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Literature: SOYINKA: I Don’t Have Ambassadorial Temperament



Folake Soyinka (left); Special Guest of Honour, Nobel laureate, Prof. Wole Soyinka; Lady Francesca Emanuel; and General Alani Akinriade (rted) at the launch of GLO Literary Price for Undergraduate Students at the Eko Hotel and Suits, Victoria Island, Lagos on August 28, 2015 PHOTO: CHARLES OKOLO

• Glo Literary Prize for Undergraduate Students launched
FOR young writers who feel a moral burden to write about injustice, oppression and burning social issues of the day with the aim of attempting to effect a change in the Nigerian or African polity, a word of advice has come from the eminent writer himself and Nobel laureate Prof. Wole Soyinka: “I don’t have ambassadorial temperament when I write.

I accept my own responsibility; I carry my own burden myself. Often I question so-called global, sectional kind of writing that represents. I didn’t set out to represent Nigeria; no!” Soyinka was responding to a question from Caine Prize winner Mr. Tope Folarin on whether he ever felt a burden of representation as a writer and Osundu’s on if writing seems like a job cut out for one in terms of political activism and the need to tackle social and political malaise.

It was during An Evening with Wole Soyinka event held in Lagos on Friday when Glo Literary Prize for Undergraduate Students was also launched. Winners in the three categories of fiction, drama and poetry will smile home with N1.5 million in each category.

Undergraduate students are to submit original manuscript entries to quality for the prize designed to encourage the study of literature in Nigeria’s higher institutions.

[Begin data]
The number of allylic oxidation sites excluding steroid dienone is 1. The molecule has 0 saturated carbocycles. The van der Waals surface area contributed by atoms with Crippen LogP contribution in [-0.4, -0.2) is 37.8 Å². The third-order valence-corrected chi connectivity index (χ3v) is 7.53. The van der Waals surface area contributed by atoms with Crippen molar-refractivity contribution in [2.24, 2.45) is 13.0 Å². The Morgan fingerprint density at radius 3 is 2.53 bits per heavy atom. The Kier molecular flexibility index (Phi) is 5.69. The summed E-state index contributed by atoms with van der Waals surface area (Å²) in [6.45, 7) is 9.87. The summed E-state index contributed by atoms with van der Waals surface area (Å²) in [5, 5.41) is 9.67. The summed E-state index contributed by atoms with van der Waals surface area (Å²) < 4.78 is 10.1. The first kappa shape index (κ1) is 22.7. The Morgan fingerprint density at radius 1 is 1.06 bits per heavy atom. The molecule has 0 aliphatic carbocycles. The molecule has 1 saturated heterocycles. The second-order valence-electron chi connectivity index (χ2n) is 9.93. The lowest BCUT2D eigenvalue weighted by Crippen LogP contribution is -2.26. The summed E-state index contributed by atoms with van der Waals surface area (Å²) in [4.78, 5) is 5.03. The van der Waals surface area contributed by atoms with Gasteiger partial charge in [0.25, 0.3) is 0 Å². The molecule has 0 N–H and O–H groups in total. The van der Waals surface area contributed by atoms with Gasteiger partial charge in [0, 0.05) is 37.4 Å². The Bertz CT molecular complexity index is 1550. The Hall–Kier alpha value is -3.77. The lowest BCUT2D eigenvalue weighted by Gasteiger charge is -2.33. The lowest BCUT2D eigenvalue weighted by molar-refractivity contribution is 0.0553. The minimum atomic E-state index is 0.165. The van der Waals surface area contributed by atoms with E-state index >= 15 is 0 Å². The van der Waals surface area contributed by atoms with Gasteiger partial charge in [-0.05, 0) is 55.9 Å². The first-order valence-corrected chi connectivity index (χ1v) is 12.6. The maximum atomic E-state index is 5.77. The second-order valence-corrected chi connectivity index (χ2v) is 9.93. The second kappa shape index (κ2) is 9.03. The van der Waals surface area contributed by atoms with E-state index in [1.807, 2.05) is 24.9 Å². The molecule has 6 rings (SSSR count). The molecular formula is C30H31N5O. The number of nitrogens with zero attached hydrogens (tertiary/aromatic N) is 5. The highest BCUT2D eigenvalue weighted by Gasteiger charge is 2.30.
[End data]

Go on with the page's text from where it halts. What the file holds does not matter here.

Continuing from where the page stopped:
In responding to Folarin and Osundu, Soyinka thinks otherwise and says writing directed at other things was just as good and compelling enough reason to write.

What is important, according to him, is the ability to connect reality and imagination and so help enlarge the human horizon to its infinite capacities and possibilities.

He also warned writers not to be trapped in slogans, as fascism did not necessarily equate good literature. “If you feel strong enough about issues of justice, social welfare, feminism, which embraces oppression, then you can go ahead.

But the deplorable one is to force oneself to write about issues. What I’m concerned with is the transformation of the mind and imagination, to create a new form of reality; a writing that enlarges our horizon is literature and not necessarily fascism.

People get trapped in slogans. I cannot tolerate fascism in writing. Follow the temper of your heart and not propaganda”. The man often called Kongi fleetingly recalled his days at Mbari with Chinua Achebe, J.P. Clark and Christopher Okigbo with some nostalgia and bemoaned what the country has become in the intervening years. “There was Mbari with Achebe, Clark, who is here with us and Okigbo.

These days, a lot more energy goes into practical survival. There was more leisure back then; circumstances today are very different”. Award-winning female writer Atta also tasked him on feminism and wondered if he is a feminist himself.

According to him, “Feminism is described in so many ways. There are those who believe men should be castrated, others say a sign of true feminism is not to wear bra while others think of it as intellectual mentoring.

I’m just a generous man; if you’re a man who believes in helping to change diapers so be it. “But I deploy attempt by society to define what individuals should be.